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. Last Updated: 07/27/2016

U.S. Eases Encryption Export




NEW YORK -- Bucking pressure from the U.S. Justice Department, the FBI and intelligence agencies, the White House has essentially eliminated its complex controls on the export of data-scrambling hardware and software, handing a surprise victory to congressional, high-technology and privacy groups that have spent years fighting for the change.


House leaders, who had been planning to vote later this month on a bill to overturn the Clinton administration's policy, said they were elated by Thursday's change and would pull their bill back until the administration could draft final regulations.


"This is huge," said Representative Bob Goodlatte of Virginia, who, along with California Representative Zoe Lofgren, whose district includes Silicon Valley, has been championing legislation to eliminate the encryption export controls.


The technology is used to scramble data and computer communications in general, and especially to keep them private on the Internet.


In a telephone interview, Goodlatte called the administration's new position "very close" to the intentions of his bill.


"This is a tremendous victory for everybody who has been proposing that the administration change its export policy on encryption so that we can make it more widely available and U.S. companies can compete overseas," he said.


The change would significantly simplify the Commerce Department's complex and inconsistent licensing requirements for the export of strong data-scrambling technology, and essentially allow U.S. companies to sell their products abroad after a one-time review. The exceptions would be for products being sold to foreign governments or military establishments. And a prohibition would remain on exporting computer security technology to nations the Unites States labels as terrorist: Iran, Iraq, Libya, Syria, Sudan, North Korea and Cuba.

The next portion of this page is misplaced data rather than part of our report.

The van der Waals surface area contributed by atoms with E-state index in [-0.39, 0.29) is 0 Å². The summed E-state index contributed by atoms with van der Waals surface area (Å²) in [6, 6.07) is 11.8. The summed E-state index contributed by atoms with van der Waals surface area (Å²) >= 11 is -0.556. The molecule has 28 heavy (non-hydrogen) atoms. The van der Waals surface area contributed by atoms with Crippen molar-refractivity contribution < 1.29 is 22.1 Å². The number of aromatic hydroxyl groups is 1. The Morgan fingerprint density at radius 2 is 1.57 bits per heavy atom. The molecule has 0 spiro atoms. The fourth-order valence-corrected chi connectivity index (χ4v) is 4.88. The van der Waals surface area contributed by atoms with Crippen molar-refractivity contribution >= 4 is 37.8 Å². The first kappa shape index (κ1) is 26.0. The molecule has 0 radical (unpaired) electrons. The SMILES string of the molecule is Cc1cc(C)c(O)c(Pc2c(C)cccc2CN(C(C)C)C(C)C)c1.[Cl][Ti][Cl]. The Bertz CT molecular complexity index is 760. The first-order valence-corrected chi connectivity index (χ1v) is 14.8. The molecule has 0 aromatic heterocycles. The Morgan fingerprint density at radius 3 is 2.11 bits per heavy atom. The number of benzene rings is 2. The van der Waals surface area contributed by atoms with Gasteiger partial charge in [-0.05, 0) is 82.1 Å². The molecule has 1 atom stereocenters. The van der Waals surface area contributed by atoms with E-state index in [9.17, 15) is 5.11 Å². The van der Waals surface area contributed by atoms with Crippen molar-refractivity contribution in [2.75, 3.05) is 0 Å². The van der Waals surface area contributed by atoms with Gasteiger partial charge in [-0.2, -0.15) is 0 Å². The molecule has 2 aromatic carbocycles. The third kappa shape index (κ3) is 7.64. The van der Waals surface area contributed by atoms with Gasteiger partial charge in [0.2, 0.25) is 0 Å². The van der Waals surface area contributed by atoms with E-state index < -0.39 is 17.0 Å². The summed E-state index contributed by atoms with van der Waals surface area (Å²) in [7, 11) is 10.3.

Despite increasing pressure over the last few years from industry, Congress and privacy groups to lift the controls, the administration, at the urging of the FBI and intelligence officials, has resisted calls for change. Law enforcement officials have insisted that the widespread availability of strong encryption products would make it harder for them to fight terrorists and drug cartels in the Digital Age.


Louis Freeh, the FBI director, had been pushing to tie any easing of the export controls to requirements that software and equipment manufacturers develop technology that would give police agencies a backdoor key to unscramble encrypted communications when they suspect a crime has been committed.


Law enforcement officials finally lost that argument to the industry and privacy groups, which noted that strong encryption products made in other countries were already widely available. High-technology companies said export controls were simply giving their competitors overseas an unfair advantage in the global marketplace.


Privacy advocates also said that the export rules deprived Internet users of the most advanced technologies for keeping their data and communications safe.


As a concession to police agencies, the administration said it would push for additional money to help law enforcement and national security experts develop new ways to detect and fight crimes in electronic settings.


The administration also said it would propose legislation to set standards under which investigators would be able to seek "spare keys" held by third parties.